Jon Polito was an accomplished and extremely prolific character actor, who may not have been a household name, but enjoyed more than 100 credits in movies and TV shows, even if he didn’t start accumulating those credits until he was more than 30 years old.
Polito guest-starred on everything from Seinfeld to Miami Vice to Tales From the Crypt, while also doing voice parts on the likes of Batman Beyond and Avatar: The Last Airbender. He was also an accomplished stage actor. But Polito was best known for two things: His extensive work with the Coen Brothers, and his part as Det. Steve Crosetti on the first two seasons of the seminal 1990s cop series Homicide: Life on the Street.
We are sad to report that Polito died this week at the age of 65. His friend, the director John McNaughton, broke the news on Friday morning. The cause of death is currently unknown.
Jon Polito was born in Philadelphia in 1950. His first listed credit was in a 1981 TV mini-series called The Gangster Chronicles. Throughout the 1980s Polito appeared in lots of gangster films and TV shows, and he also appeared in a 1985 TV adaptation of Death of a Salesman. He was a regular on Crime Story between 1986 and 1988, and he had spots in multiple episodes of both Miami Vice and The Equalizer. But Polito’s most well-known role on a cop on the early seasons of Homicide: Life on the Street, though he was fired from that show early in its run due to network interference.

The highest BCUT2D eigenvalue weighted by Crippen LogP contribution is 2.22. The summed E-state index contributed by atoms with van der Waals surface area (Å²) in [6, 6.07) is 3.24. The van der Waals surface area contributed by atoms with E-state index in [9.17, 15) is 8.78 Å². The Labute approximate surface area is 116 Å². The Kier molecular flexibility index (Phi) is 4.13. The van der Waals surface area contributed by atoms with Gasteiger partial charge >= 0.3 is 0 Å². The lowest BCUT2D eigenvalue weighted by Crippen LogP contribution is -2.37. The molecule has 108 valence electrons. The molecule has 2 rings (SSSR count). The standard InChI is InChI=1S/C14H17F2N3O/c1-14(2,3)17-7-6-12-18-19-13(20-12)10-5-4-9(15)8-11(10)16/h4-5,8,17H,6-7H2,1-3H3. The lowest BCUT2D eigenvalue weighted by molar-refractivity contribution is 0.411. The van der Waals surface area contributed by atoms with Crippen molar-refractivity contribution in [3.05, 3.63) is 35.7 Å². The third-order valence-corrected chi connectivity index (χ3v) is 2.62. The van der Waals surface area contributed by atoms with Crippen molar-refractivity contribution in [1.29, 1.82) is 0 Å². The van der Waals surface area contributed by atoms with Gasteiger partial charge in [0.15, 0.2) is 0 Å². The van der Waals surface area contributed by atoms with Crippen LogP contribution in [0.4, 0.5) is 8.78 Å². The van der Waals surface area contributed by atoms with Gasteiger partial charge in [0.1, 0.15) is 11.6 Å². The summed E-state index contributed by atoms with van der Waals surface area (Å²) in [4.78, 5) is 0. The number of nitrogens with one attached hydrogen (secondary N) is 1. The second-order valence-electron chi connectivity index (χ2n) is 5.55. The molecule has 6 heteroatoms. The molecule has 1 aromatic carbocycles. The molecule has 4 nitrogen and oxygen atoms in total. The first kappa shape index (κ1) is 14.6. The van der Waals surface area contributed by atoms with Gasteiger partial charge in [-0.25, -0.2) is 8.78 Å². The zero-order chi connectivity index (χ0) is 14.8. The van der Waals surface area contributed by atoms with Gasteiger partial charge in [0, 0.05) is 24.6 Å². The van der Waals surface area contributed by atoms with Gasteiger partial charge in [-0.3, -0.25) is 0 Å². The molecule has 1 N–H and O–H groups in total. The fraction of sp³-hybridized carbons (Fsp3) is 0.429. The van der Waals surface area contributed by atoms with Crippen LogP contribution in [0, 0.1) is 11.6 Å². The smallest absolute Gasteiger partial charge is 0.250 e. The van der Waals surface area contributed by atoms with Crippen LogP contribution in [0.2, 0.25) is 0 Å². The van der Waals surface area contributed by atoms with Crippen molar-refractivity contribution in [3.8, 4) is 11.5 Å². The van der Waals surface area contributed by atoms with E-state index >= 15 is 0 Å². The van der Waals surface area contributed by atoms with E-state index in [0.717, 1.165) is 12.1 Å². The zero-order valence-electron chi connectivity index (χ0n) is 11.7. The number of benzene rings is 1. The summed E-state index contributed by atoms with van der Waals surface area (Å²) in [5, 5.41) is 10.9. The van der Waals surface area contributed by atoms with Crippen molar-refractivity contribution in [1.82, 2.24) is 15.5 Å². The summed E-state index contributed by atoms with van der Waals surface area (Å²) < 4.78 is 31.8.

Polito’s long association with Joel and Ethan Coen began with his role as gangster Johnny Caspar in 1990’s Miller’s Crossing. The following year, he played Lou Breeze in the Coens’ Barton Fink. He would go on to appear in The Hudsucker Proxy (1994), The Big Lebowski (1998), and The Man Who Wasn’t There (2001). Polito was one of those actors, like John Goodman, Holly Hunter, John Turturro and Steve Buscemi, who was always uniquely well-used across multiple films by the Coens.
In his later years, Polito was a frequent presence on television, doing guest spots on such shows as It’s Always Sunny in Philadelphia (as Danny DeVito’s brother) and Bunheads, as well as a recurring part on Modern Family as Earl Chambers, the longtime professional rival of Ed O’Neill’s character. This year, he appeared in the Comedy Bang Bang TV series on IFC and the crime drama Major Crimes. Next year’s drama The Maestro appears to be his final role.
Polito is survived by his partner of 16 years, Darryl Armbruster.